The number of new library memberships issued in the north-east, Highlands and Islands is reducing, leading to a call for more people to support the beloved community service.
Figures obtained by The Press and Journal through Freedom of Information legislation revealed a huge drop in memberships in libraries across the regions.
Changes in the way people use library services have been highlighted, as people take advantage of digital downloads and make tens of thousands of visits without signing-up.
Nonetheless, the numbers officially registering as members of public libraries are decreasing.
The Highland region saw 9,010 memberships issued in 2015, but only 4,289 in 2018.
New members at Thurso library fell from 652 to 192, Dingwall from 609 to 246 and Inverness from 1,935 to 652.
And between January and November last year, there was only one new member of Knoydart library in Lochaber.
Aberdeen City Council owns 17 libraries and issued 10,313 new memberships in 2015, but only 8,180 new memberships were taken out between January and November.
Libraries in Bridge of Don, Ferryhill and Mastrick saw a drop of more than 100 new memberships issued to new members.
Some libraries did, however, experience success, with membership numbers regaining momentum at Airyhall and Bucksburn libraries.
Councillor John Wheeler, convener of the council’s education operational delivery committee, said: “Public libraries have adapted and evolved for over 150 years to connect individuals and communities to information, knowledge and culture and they continue to be integral to life in Aberdeen.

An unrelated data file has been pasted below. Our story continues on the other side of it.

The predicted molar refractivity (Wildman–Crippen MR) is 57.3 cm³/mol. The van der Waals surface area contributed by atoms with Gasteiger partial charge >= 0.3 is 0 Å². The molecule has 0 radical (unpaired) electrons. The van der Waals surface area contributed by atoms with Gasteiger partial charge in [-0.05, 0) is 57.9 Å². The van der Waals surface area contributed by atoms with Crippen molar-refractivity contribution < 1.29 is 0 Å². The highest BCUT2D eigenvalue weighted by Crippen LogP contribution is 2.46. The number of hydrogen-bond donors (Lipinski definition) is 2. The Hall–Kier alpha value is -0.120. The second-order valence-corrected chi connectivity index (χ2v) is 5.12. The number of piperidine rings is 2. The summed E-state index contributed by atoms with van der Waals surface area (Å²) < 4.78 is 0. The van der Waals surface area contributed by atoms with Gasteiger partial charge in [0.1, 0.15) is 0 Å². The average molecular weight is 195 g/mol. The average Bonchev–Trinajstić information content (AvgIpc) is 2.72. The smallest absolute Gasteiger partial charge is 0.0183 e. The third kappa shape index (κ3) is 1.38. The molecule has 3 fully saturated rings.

“It’s important to remember you don’t have to be a member to visit our libraries and visitor numbers remain strong throughout the city.”
In Aberdeenshire, which has 52 publicly-owned libraries, there were 8,448 new memberships issued between January and November.
That number has dropped significantly since 2015, when there were 11,386 new members.
John Harding, head of lifelong learning and leisure, credited the sudden drop with a change in the region’s calculating of numbers.
He also revealed that Shire libraries have seen a vast increase with people engaging with digital downloads, which he said: “reflects the changing faces of libraries across Scotland”.
Laura Swaffield, chair of national charity The Library Campaign, echoed this sentiment.
She said: “Membership numbers don’t tell the full story.
“The special thing about libraries is that you can just drop in and enjoy them without having to sign up, pay money or even buy a coffee. That’s precious.
“I’d say to anyone in the north-east or Highlands “come in and get a membership, you don’t know what you’re missing”.
“But if you don’t use it, you’re in danger of losing it.”